At Koh Preah island in the Mekong River south of Stung Treng province, Cambodia, on June 14, 2022, the world’s largest freshwater fish, a monster stingray weighing 661 pounds (300 kilograms), is photographed alongside international scientists, Cambodian fishery officials, and villagers.
On June 14, 2022, a drone photograph was captured. Handout via REUTERS: Chhut Chheana/Mekong Wonder
A fisherman on the Mekong River in Cambodia caught the world’s largest freshwater fish, a 300-kilogram stingray
The four-metre-long freshwater stingray, which measured 13 feet from snout to tail, was caught last week and released into the wild after being fitted with a tag to follow its movements.
According to the US-funded Wonders of the Mekong study project, the huge bottom-dweller broke the previous record for the largest documented freshwater fish, which was held by a 293-kilo (646-pound) Mekong giant catfish caught in Thailand in 2005.
The stingray, which was caught in Stung Treng province in northern Cambodia, weighed more than twice as much as a typical lowland gorilla, according to specialists.
“This is the largest freshwater fish that we’ve observed or that’s been reported anyplace worldwide in 20 years of researching giant fish in rivers and lakes on six continents,” Zeb Hogan, a fish scientist directing the Wonders of the Mekong project, said in a statement released Tuesday.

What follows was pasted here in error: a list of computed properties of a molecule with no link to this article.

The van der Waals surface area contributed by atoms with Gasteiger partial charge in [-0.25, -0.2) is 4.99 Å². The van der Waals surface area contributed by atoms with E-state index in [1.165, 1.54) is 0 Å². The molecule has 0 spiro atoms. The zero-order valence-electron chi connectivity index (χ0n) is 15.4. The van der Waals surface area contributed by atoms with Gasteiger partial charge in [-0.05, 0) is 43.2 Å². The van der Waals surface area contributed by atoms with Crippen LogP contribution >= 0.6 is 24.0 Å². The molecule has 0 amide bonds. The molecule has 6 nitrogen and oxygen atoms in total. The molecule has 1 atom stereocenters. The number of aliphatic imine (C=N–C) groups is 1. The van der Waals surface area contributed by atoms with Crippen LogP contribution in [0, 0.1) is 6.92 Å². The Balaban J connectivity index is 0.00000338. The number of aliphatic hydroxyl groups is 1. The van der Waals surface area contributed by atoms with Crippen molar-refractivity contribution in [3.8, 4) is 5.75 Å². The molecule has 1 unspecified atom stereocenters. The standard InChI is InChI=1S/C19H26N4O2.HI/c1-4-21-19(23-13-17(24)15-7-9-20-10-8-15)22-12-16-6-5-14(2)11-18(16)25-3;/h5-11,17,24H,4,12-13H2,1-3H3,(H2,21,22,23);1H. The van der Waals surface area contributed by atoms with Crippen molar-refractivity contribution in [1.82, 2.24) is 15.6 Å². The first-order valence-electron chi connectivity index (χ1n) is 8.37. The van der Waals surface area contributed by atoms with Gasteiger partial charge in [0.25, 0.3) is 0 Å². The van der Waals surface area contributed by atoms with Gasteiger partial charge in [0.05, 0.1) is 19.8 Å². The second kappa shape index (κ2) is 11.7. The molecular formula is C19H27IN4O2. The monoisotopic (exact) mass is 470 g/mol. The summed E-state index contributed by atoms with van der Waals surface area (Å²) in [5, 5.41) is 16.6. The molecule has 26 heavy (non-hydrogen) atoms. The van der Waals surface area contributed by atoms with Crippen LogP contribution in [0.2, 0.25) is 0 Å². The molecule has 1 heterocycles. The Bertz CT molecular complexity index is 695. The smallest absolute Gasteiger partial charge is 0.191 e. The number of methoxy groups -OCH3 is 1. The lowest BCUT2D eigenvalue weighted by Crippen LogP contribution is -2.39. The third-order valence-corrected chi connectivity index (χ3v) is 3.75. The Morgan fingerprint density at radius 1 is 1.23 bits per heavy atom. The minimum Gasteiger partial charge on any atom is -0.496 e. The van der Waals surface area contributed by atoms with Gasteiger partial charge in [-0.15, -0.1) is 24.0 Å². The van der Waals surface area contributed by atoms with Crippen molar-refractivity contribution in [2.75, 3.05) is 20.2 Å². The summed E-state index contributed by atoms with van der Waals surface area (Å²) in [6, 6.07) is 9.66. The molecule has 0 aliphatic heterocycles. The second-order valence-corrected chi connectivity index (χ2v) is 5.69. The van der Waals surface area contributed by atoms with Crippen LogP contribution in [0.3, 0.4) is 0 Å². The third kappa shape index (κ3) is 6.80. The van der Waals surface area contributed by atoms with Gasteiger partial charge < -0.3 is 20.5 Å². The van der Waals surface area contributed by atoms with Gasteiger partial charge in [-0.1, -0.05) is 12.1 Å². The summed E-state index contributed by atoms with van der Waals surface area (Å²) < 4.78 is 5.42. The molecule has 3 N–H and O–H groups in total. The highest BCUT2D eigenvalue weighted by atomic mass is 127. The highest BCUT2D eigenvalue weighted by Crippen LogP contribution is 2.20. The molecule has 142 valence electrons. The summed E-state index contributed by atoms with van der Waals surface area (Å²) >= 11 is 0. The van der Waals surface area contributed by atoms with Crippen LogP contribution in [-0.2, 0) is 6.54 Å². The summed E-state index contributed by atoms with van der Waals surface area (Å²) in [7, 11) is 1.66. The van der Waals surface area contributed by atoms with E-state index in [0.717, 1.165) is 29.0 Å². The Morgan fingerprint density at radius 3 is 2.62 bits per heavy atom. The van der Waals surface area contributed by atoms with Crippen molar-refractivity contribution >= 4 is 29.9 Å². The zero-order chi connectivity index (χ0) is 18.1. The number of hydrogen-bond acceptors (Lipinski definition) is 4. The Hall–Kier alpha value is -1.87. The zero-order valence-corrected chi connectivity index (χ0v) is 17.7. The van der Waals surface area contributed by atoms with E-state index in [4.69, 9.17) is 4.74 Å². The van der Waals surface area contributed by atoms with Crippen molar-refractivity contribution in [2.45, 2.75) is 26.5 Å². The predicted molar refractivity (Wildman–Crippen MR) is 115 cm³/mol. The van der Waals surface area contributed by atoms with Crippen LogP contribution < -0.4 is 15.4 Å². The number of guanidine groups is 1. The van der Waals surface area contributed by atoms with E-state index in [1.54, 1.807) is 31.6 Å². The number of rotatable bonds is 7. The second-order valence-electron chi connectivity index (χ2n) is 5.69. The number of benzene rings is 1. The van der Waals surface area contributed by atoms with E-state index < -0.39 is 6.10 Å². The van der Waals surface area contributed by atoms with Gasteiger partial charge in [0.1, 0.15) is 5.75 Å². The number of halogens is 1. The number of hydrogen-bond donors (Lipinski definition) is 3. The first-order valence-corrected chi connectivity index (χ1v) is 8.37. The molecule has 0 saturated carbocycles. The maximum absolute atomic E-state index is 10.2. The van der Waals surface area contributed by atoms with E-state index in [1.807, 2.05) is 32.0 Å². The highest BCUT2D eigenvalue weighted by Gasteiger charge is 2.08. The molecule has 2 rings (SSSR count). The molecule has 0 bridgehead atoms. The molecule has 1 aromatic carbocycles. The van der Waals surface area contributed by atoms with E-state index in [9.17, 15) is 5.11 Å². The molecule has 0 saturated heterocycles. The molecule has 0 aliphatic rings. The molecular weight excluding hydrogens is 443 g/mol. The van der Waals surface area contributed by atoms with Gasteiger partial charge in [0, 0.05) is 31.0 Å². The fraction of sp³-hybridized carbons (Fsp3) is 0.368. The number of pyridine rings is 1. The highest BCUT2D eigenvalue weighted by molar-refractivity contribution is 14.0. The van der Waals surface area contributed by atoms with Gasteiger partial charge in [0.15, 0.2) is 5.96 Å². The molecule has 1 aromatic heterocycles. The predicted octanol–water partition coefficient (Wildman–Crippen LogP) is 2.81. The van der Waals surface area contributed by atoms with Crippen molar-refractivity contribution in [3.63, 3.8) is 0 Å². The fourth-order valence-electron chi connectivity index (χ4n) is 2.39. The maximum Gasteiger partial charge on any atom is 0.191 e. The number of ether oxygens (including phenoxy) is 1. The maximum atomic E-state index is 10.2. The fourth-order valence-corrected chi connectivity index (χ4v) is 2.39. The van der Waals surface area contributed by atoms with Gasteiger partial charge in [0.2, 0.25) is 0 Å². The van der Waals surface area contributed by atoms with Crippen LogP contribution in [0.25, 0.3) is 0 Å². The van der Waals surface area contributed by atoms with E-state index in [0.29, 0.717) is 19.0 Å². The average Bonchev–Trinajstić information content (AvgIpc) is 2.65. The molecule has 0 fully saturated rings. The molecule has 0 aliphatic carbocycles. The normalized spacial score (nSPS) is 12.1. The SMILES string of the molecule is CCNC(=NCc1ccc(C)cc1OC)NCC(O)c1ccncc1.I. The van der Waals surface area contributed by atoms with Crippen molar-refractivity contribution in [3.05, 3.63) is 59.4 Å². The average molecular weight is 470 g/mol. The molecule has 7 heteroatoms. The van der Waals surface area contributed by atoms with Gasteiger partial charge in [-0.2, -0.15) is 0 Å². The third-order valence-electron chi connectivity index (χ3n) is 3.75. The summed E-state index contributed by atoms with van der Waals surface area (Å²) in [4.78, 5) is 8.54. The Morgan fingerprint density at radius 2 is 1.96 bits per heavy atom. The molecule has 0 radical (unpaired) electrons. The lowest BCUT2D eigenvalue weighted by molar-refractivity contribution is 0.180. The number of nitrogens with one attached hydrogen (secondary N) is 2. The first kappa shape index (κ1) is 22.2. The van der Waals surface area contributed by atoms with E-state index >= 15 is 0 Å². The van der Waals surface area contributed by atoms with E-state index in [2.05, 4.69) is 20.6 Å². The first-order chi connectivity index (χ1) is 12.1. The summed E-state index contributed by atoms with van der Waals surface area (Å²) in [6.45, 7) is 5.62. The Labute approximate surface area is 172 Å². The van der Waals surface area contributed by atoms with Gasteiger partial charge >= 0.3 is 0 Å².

“This is an astounding discovery that justifies our efforts to learn more about the mysteries surrounding this species and the wonderful stretch of river where it dwells.”
Before releasing the stingray to the river, the researchers equipped it with an acoustic tag in order to learn more about the elusive creature’s behavior.
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A fisherman in the same province also caught an endangered big freshwater stingray measuring four meters long and weighing 180 kilograms last month.
The Mekong is home to over 1,000 fish species, and the stingray isn’t the only big hiding in the murky waters; the gigantic catfish and giant barb may grow up to three meters long and weigh 270 kilograms.
Scientists have cautioned that plastic garbage, as well as “ghost nets” — abandoned fishing nets that can still catch fish — pose a hazard to animals even in the Mekong’s deepest reaches.
The famed canal begins in China and winds its way south, supporting 60 million people through its basin and tributaries through Thailand, Laos, Myanmar, Cambodia, and Vietnam.
Environmentalists, on the other hand, have long expressed worries about dam construction along the Mekong River, which they believe could deplete fish stocks.